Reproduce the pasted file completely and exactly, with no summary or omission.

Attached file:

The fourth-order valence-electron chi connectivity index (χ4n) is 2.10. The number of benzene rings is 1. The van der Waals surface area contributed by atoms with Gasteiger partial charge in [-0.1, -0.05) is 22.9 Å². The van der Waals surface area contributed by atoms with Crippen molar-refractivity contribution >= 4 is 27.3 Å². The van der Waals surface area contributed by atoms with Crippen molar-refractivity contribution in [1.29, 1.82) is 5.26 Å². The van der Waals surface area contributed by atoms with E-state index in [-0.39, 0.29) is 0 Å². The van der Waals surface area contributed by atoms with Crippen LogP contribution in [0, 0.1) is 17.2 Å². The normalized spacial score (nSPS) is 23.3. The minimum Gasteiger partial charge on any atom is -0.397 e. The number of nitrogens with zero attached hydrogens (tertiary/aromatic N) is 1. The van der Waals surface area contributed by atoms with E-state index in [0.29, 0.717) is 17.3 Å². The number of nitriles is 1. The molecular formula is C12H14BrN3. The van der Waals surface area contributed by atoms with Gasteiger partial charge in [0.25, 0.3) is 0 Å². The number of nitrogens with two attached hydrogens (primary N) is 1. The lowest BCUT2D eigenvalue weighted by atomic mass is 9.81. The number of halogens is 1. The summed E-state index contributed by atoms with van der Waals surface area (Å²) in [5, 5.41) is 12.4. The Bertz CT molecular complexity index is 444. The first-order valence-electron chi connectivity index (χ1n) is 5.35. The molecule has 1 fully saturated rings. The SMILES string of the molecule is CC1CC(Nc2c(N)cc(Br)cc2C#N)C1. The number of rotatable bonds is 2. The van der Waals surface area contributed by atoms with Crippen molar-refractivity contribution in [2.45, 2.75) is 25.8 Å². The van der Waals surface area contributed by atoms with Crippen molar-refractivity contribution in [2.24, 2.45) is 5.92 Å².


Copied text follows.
The fourth-order valence-electron chi connectivity index (χ4n) is 2.10. The number of benzene rings is 1. The van der Waals surface area contributed by atoms with Gasteiger partial charge in [-0.1, -0.05) is 22.9 Å². The van der Waals surface area contributed by atoms with Crippen molar-refractivity contribution >= 4 is 27.3 Å². The van der Waals surface area contributed by atoms with Crippen molar-refractivity contribution in [1.29, 1.82) is 5.26 Å². The van der Waals surface area contributed by atoms with E-state index in [-0.39, 0.29) is 0 Å². The van der Waals surface area contributed by atoms with Crippen LogP contribution in [0, 0.1) is 17.2 Å². The normalized spacial score (nSPS) is 23.3. The minimum Gasteiger partial charge on any atom is -0.397 e. The number of nitrogens with zero attached hydrogens (tertiary/aromatic N) is 1. The van der Waals surface area contributed by atoms with E-state index in [0.29, 0.717) is 17.3 Å². The number of nitriles is 1. The molecular formula is C12H14BrN3. The van der Waals surface area contributed by atoms with Gasteiger partial charge in [0.25, 0.3) is 0 Å². The number of nitrogens with two attached hydrogens (primary N) is 1. The lowest BCUT2D eigenvalue weighted by atomic mass is 9.81. The number of halogens is 1. The summed E-state index contributed by atoms with van der Waals surface area (Å²) in [5, 5.41) is 12.4. The Bertz CT molecular complexity index is 444. The first-order valence-electron chi connectivity index (χ1n) is 5.35. The molecule has 1 fully saturated rings. The SMILES string of the molecule is CC1CC(Nc2c(N)cc(Br)cc2C#N)C1. The number of rotatable bonds is 2. The van der Waals surface area contributed by atoms with Crippen molar-refractivity contribution in [2.45, 2.75) is 25.8 Å². The van der Waals surface area contributed by atoms with Crippen molar-refractivity contribution in [2.24, 2.45) is 5.92 Å².